In the story "Royal Fail At the Royal Mail: “Best of British” Stamp Collection Confusing D-Day Beaches With Indonesia" there is a statement "...a picture of U.S. servicemen in Dutch New Guinea, known now as Indonesia, in May 1944..." with a picture captioned "Marines of the 1st Marine Division display Japanese flags captured during the Battle of Cape Gloucester (New Guinea campaign)" Cape Gloucester is on New Britain which was a part of Papua New Guinea - an Australian administered territory. ( Papua New Guinea established its sovereignty in 1975. This followed nearly 60 years of Australian administration, which started during World War I. It became an independent Commonwealth realm in 1975 with Queen Elizabeth II as its head of state and became a member of the Commonwealth of Nations in its own right.) An interesting story with a massive distraction. Sadly this is happening way to often in way to many stories in War History Online. Is there anyway that some form of proof reading can be instituted?
  6. MacArthur/Halsey Masterpiece in the Pacific – Operation Cartwheel A commentary by David Baker. In essence interesting but very short of facts and research, not only of the actual history but the geography of the areas concerned and finalised by a jingoistic opinion. For example "... and by mid-September, the island of Lae was in American hands. " which is interesting because Lae is a town on Papua New Guniea - not an island - and a little bit more insight of the New Guniea campaign might have been worthwhile. The balance of the mistakes is to lengthy to cover but an interesting phase short changed by a one sided opinion opportunity.
  7. In '95 I actually had the privilege of meeting him in London Interesting 2 hours.
  8. Some thoughts from a bloke that actually flew pretty much every one of them...carrier ones included https://web.archive.org/web/20110609055958/http://www.theaviationindex.com/authors/eric-brown He was pretty much what got me into flying coupled with Keith Miller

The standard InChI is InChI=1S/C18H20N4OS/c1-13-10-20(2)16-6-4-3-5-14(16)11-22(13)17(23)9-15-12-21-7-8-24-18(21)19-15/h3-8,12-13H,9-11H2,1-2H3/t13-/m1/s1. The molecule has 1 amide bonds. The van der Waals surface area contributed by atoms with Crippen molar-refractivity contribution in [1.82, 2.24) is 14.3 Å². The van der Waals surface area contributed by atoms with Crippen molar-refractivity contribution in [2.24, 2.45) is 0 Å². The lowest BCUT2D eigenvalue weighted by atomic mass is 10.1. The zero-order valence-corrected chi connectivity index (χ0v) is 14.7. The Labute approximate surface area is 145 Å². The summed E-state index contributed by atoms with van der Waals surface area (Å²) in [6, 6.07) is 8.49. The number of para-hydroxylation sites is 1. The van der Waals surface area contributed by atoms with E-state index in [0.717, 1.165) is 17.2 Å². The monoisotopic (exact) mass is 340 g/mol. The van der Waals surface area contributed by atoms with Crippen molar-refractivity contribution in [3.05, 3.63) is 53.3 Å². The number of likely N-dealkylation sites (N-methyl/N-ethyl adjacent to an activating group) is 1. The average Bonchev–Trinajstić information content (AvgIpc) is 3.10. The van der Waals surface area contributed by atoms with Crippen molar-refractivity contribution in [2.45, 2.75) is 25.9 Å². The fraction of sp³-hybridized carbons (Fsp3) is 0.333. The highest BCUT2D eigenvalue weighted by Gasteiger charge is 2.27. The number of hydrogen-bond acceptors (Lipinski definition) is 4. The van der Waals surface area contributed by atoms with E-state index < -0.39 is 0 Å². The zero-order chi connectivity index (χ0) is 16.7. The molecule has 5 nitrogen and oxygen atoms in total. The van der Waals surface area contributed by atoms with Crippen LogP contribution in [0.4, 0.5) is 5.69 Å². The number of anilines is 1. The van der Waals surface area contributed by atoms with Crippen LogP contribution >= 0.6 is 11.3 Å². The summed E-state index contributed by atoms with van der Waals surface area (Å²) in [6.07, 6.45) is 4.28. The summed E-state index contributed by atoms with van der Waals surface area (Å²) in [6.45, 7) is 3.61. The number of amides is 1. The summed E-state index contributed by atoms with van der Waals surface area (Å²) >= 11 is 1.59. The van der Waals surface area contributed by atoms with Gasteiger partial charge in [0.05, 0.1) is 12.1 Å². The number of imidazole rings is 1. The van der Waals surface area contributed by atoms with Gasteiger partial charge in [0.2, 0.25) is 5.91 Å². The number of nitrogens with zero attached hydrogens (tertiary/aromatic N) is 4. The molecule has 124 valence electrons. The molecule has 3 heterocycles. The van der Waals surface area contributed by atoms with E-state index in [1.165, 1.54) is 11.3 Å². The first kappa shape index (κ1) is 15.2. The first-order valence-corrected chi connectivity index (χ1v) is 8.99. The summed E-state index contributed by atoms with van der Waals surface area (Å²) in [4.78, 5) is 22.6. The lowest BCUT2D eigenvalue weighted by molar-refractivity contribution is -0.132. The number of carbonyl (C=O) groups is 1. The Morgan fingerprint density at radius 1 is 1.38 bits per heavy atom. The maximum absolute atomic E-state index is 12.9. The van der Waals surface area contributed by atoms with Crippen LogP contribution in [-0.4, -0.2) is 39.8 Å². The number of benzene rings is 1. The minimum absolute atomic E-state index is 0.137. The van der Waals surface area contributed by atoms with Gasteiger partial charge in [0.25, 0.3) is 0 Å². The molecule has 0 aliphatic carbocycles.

9. Sea Fury - 9 August 1952, FAA pilot Lieutenant Peter "Hoagy" Carmichael Royal Navy, his aircraft WJ232, downed a MiG-15. The first piston against jet success of the Korean War.F4U Corsair - September 10, 1952, Capt. Jesse G. Folmar of VMA-312 shot down a MiG-15. This was the last jet to fall to a piston engined fighter during the war.
  10. The Sea Fury in the Korean WarOn 8 August 1952, FAA pilot Lieutenant Peter "Hoagy" Carmichael Royal Navy downed a MiG-15 jet fighter in air-to-air combat, making the Sea Fury one of the few prop-driven fighter aircraft to shoot down a jet-powered fighter. Indeed, some sources claim a second MiG was downed, although most accounts do not mention this; either way, this is often cited as the only successful engagement by a British pilot in a British aircraft in the entire Korean War.The engagement occurred when his mixed flight of Sea Furies and Fireflies was engaged by eight MiG-15s, during which one Firefly was badly damaged while the Sea Furies were able to escape unharmed. A similar encounter the next day led to the Sea Fury fighters using their superior manoeuvrability to escape another MiG-15 "bounce" although one Sea Fury had to limp home to Ocean. To enable the Sea Furies to be recognised by friendly forces the aircraft were painted with markings similar to those used during D-Day.